COVID deaths often lag behind cases. Patients who end up in the hospital can hang on for days or weeks, as hospital staff try to keep them alive. Some survive, but others succumb. The good news for Florida is it looks like the recent wave of COVID hospitalizations has already peaked. But those numbers got quite high. About two weeks ago, new hospitalizations per 100,000 residents reached 11.3 a day, just short of the 11.9 peak during delta.
The high rate of hospitalization does not mean that omicron will kill as many people as delta (though the new “stealth omicron” variant might change the equation). The current wave is unlikely to last as long as the delta wave, the variant is not as virulent as delta, and more people are vaccinated or carry antibodies that will help protect them from severe infections. Plus, COVID did not put all of those people in the hospital. Some were there for other reasons and happened to test positive, often while showing only mild or no serious symptoms. That said, new COVID-related hospitalizations of people 70 or older had never been as high as they got a couple weeks ago, significantly outpacing the peak set during the delta wave. The over-70 crowd is particularly susceptible to severe COVID infections. Bottom line: Don’t expect the daily death rate to plummet in the short term.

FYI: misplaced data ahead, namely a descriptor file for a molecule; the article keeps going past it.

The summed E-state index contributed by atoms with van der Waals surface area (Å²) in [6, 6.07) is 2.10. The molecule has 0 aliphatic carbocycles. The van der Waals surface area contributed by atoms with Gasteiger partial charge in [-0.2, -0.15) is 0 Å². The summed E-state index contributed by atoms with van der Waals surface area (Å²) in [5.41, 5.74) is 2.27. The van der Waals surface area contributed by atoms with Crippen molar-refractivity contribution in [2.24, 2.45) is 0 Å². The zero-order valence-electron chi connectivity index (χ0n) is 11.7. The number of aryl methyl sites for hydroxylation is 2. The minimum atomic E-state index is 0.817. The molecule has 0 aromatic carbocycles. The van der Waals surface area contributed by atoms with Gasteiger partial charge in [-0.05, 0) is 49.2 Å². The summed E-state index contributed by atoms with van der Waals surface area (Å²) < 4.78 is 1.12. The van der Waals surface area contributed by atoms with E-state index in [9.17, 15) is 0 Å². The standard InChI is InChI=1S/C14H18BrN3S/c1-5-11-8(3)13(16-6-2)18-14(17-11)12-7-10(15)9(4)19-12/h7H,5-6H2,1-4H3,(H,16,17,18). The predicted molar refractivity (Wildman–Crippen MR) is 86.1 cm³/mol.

What does all this mean? Omicron might be less likely to kill any individual who gets it, but our communities as a whole should be wary about treating the variant as a weakling barely worth our attention. Deaths have picked up, even if our governor doesn’t want to talk about them. The death rate has spiked, even if we all want to move on. Taking omicron lightly means unnecessarily risking more lives. That doesn’t mean we should lock down the economy, immediately close schools, or never come out of our homes. We still have effective tools — vaccinations, boosters, masks in public indoor spaces, and social distancing when appropriate. Now is the time for doubling down on those measures.
Unfortunately, Gov. Ron DeSantis made it harder in November when he signed bills that banned school districts from passing mask mandates, prohibited governments from enacting vaccine requirements for public sector employees and greatly restricted businesses’ ability to mandate vaccines for their employees. He took those tools out of the toolboxes of private businesses and local elected officials, ignoring the reality that the needs in Miami might be far different than in Wakulla Springs. Remember the numbers in these charts — and the governor’s policies — at election time.
So, again, it’s up to each of us — to protect ourselves and others. Vigilance needs to beat back any growing complacency. Death may be inevitable for all of us, but there is no reason to hurry it in.
Editorials are the institutional voice of the Tampa Bay Times. The members of the Editorial Board are Editor of Editorials Graham Brink, Sherri Day, Sebastian Dortch, John Hill, Jim Verhulst and Chairman and CEO Paul Tash. Follow @TBTimes_Opinion on Twitter for more opinion news.